A signing gone bad

Services for Real Estate Pros with Farley's Legal Support Services

I received an email from a guy that stated he needed my notary services and that the documents would be 22 pages in length. I agreed to meet him at a nearby Subway Sandwich shop. There, he showed me two sets of documents that needed to be signed. This was for a property owner to sell her home. There was an additional copy for the owner to sign. He signed all of his parts and I noted it in my notary journal. He said I can gather the other signatures and meet him back at Subway and notarize everything there. Yes, by this times bells did ring. I asked him would he be accompanying me to the sellers home and he said no that he could not be present for legal reasons. He drove his car and pointed out the property for me to go to. I went inside the property and met with the seller. She looked over all the papers with her husband and noticed one signature was missing. (Note here that this was Sunday that I did all this.) She then read that the actual settlement on the property is on Monday, the very next day. And she said the numbers didn't match up. She said something fishy was going on and she would not have any parts of it. She refused to sign. I noted it in my notary Journal. And left. The guy was waiting nearby outside and led us back to Subway Sandwich shop. There i told him that the seller refused to sign because a signature was missing, settlement isn't until Monday, the numbers didn't match and she wanted an attorney to look over the papers. He said fine and reach in his pocket and paid me and I gave him a receipt and left.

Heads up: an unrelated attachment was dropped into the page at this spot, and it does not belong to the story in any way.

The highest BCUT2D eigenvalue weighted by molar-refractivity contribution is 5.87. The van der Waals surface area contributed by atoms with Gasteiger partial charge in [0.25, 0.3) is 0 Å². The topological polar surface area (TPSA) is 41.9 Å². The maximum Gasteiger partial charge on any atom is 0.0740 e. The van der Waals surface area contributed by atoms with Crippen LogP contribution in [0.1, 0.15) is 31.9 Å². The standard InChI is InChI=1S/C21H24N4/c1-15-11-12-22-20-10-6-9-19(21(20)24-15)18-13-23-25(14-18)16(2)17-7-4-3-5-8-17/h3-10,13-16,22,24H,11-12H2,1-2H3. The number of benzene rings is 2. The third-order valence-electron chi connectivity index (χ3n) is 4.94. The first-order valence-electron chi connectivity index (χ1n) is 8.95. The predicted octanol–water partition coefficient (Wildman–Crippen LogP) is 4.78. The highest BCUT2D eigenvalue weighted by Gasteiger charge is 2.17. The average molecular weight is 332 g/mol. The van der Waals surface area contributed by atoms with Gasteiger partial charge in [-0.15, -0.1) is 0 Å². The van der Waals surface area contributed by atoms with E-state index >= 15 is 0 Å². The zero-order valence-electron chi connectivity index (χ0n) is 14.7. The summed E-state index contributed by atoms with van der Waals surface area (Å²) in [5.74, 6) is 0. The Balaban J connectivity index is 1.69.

We have to ask questions to make sure the transactions that we are notarizing are legitimate. If not, we the notary could be left wide open for a lawsuit that even our Errors and Omissions insurance won't be able to cover. We have to cover ourselves at all cost. No one will do this for us.

Comments (2)

Pamela Knight
Urban Knight Enterprises, Inc. - Phoenixville, PA

You know the saying, "The Death of a Salesman",  applies here.  Practicing due diligence is very vital to a notary.  I learned the hard way to always request to review the documents prior to placing my signature and seal. The offenders are out there so it is imperative to safeguard yourself at all times.    

Jun 11, 2009 02:52 AM
Mary Ellen Elmore
Nunnelly, TN

How true.


We are responsible for our own backsides.

Sep 21, 2009 04:04 AM